JS: The liberal/mainstream notion of imperialism that permeates academia and bourgeois political opinion (and which, as I argue in Imperialism in the Twenty-First Century, contaminates much of what in Europe and North America presents itself as Marxist political economy) proceeds from the elementary observation that the various empires that have existed during the past three millennia share one obvious characteristic, namely territorial conquest accomplished through military force. This is seized upon as the defining characteristic of imperialism, and the dismantlement of the territorial empires and granting of formal sovereignty is then taken as proof that imperialism belongs to the past, not the present. Such an approach rests on a complete divorce between politics and economics — imperialism is defined exclusively by political domination and the application of military force; the motive for such behavior might be economic, i.e. plunder of resources etc., but it might just as easily be geopolitics, megalomania, divine right or anything else.

The Marxist concept of imperialism is diametrically opposed to this. Capitalism’s imperialist impulse is rooted in the contradictions of the capitalist value relation. As Marx explained, increasing productivity of labor (through the substitution of living labor by dead labor, i.e. machinery) and falling rate of profit are two sides of the same coin; and as Lenin explained, capitalists in developed capitalist nations are obliged by the class struggle to purchase social peace by using some of their profits to bribe privileged layers of the working class. As a result, these capitalist ruling classes are compelled to augment the surplus value they extract from workers and farmers at home with ever-increasing flows of wealth from abroad. Both of the trends pushing in this direction became pronounced in the closing decades of the 19th century, provoking intensified empire-building and setting these rival ruling classes on collision course with each other, leading to the first imperialist world war.

Q5: Is there any fundamental difference between the way you define imperialism and the way Lenin defined?
JS: No, I don’t believe so, but what is different is the world of the 21st century compared to the world as it was 100 years ago. When Lenin, Zinoviev, Bukharin and other Bolshevik leaders developed the Marxist theory of imperialism, the relation between the handful of oppressor nations and the great majority of oppressed nations was a relation between countries and continents where capitalist social relations were fully established and where they were still embryonic, and the techniques of imperialist plunder that were available to the oppressors were largely those they had inherited from the past — brute force, usury, etc. Also embryonic was the rebellion of the colonized and enslaved peoples; this subsequently became vastly more powerful, forcing the imperialists to modify the forms of their domination by handing formal political sovereignty to venal and corrupt elites while negating any meaningful economic sovereignty. So, there has been substantial change in the external forms of continued imperialist domination, and the spread of capitalist social relations in the dominated countries has opened up new ways for imperialists to siphon wealth from these countries, but the essential nature of the imperialist relation has not fundamentally changed since Lenin’s time. On the contrary, capitalists in North America, imperialist Europe and Japan are today vastly more reliant on flows of surplus value from so-called developing nations than they were 100 years ago; in other words, they are even more parasitic than ever they were; and the world is as divided as ever it was between, in Lenin’s words, “a handful of oppressor nations and the great majority of oppressed nations,” with the significant change that the hard-fought struggle by the peoples have emancipated the national bourgeoisies of the oppressed nations, in other words a place has been found for their snouts in the trough, while the impoverished and dispossessed workers, farmers and small producers still await their day of liberation.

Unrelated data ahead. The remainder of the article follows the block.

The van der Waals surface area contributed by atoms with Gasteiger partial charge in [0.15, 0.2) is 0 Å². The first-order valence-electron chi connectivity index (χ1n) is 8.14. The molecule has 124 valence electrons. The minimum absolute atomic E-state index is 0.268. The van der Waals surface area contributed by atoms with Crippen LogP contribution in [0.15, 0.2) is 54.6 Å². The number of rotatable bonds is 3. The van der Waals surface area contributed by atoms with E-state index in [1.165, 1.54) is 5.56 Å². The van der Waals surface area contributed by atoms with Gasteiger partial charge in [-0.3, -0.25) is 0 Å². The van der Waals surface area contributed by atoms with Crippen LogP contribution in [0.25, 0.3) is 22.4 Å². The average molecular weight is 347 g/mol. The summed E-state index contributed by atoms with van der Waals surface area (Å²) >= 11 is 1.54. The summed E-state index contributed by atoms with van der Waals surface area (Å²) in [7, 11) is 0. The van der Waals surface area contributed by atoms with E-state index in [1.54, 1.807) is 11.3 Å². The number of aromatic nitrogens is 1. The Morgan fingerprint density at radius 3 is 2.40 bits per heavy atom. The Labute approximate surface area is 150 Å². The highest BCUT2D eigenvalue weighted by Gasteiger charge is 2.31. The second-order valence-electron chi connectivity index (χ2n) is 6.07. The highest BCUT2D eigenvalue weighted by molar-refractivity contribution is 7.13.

Q6: The same question regarding other Marxists-Leninists.
JS:Marxist-Leninist” refers to the ideology espoused by the bureaucratic rulers of the former Soviet Union and the People’s Republic of China and all those around the world who look to them for leadership, but in my opinion, there is no Marxism or Leninism in so-called “Marxism-Leninism”. We cannot get anywhere until we call things by their true names, so I insist on describing both the Moscow or Beijing varieties of these ideologies as Stalinist. This might upset some people or be misinterpreted as factional name-calling, but the alternative is to perpetuate an extremely harmful falsehood — one which is energetically promoted by bourgeois politicians and opinion-formers of all types, from the liberal left to the far right, all of whom are aware of how much damage they can do to the revolutionary workers’ movement by identifying socialism, communism and the liberatory ideas of Marx and Lenin with the disgusting brutality and corruption of the bureaucratic castes which once ruled the Soviet Union and which continue to rule over China (indeed, the capitalist ruling class presently in power in Russia is almost entirely composed of former “Marxist-Leninists”).

“Marxism-Leninism” served the rulers of the USSR and PRC not as a guide to action, but as a cloak of deception, a means of legitimizing their rule. They claimed allegiance to the same theories and philosophies as do I, but their doctrine of “peaceful coexistence” with imperialism stands in the clearest possible contradiction with everything that Karl Marx and Vladimir Lenin stood for.

Farooque Chowdhury writes from Dhaka.                           

Apr 1, 2019


Farooque Chowdhury farooque_chowdhury@yahoo.com